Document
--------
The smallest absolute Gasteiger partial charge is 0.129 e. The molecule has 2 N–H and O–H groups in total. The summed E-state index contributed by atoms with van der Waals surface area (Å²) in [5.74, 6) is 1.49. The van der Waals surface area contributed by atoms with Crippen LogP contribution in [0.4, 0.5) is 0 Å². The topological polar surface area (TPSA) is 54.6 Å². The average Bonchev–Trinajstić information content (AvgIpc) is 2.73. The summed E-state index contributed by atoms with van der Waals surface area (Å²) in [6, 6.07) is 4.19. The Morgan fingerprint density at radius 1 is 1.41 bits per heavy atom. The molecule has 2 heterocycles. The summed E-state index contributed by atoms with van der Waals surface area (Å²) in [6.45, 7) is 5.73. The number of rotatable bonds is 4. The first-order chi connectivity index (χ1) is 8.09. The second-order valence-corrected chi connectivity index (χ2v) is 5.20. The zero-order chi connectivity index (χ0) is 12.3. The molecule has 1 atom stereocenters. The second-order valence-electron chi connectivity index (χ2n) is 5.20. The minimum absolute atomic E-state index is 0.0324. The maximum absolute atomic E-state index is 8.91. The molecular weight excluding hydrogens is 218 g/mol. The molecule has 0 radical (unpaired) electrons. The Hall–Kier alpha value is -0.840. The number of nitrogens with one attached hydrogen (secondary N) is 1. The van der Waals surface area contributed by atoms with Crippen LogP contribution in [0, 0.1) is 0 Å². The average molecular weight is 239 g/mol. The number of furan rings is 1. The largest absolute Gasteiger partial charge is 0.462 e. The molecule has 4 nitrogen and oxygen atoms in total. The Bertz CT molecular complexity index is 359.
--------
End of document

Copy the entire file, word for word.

The smallest absolute Gasteiger partial charge is 0.129 e. The molecule has 2 N–H and O–H groups in total. The summed E-state index contributed by atoms with van der Waals surface area (Å²) in [5.74, 6) is 1.49. The van der Waals surface area contributed by atoms with Crippen LogP contribution in [0.4, 0.5) is 0 Å². The topological polar surface area (TPSA) is 54.6 Å². The average Bonchev–Trinajstić information content (AvgIpc) is 2.73. The summed E-state index contributed by atoms with van der Waals surface area (Å²) in [6, 6.07) is 4.19. The Morgan fingerprint density at radius 1 is 1.41 bits per heavy atom. The molecule has 2 heterocycles. The summed E-state index contributed by atoms with van der Waals surface area (Å²) in [6.45, 7) is 5.73. The number of rotatable bonds is 4. The first-order chi connectivity index (χ1) is 8.09. The second-order valence-corrected chi connectivity index (χ2v) is 5.20. The zero-order chi connectivity index (χ0) is 12.3. The molecule has 1 atom stereocenters. The second-order valence-electron chi connectivity index (χ2n) is 5.20. The minimum absolute atomic E-state index is 0.0324. The maximum absolute atomic E-state index is 8.91. The molecular weight excluding hydrogens is 218 g/mol. The molecule has 0 radical (unpaired) electrons. The Hall–Kier alpha value is -0.840. The number of nitrogens with one attached hydrogen (secondary N) is 1. The van der Waals surface area contributed by atoms with Crippen LogP contribution in [0, 0.1) is 0 Å². The average molecular weight is 239 g/mol. The number of furan rings is 1. The largest absolute Gasteiger partial charge is 0.462 e. The molecule has 4 nitrogen and oxygen atoms in total. The Bertz CT molecular complexity index is 359.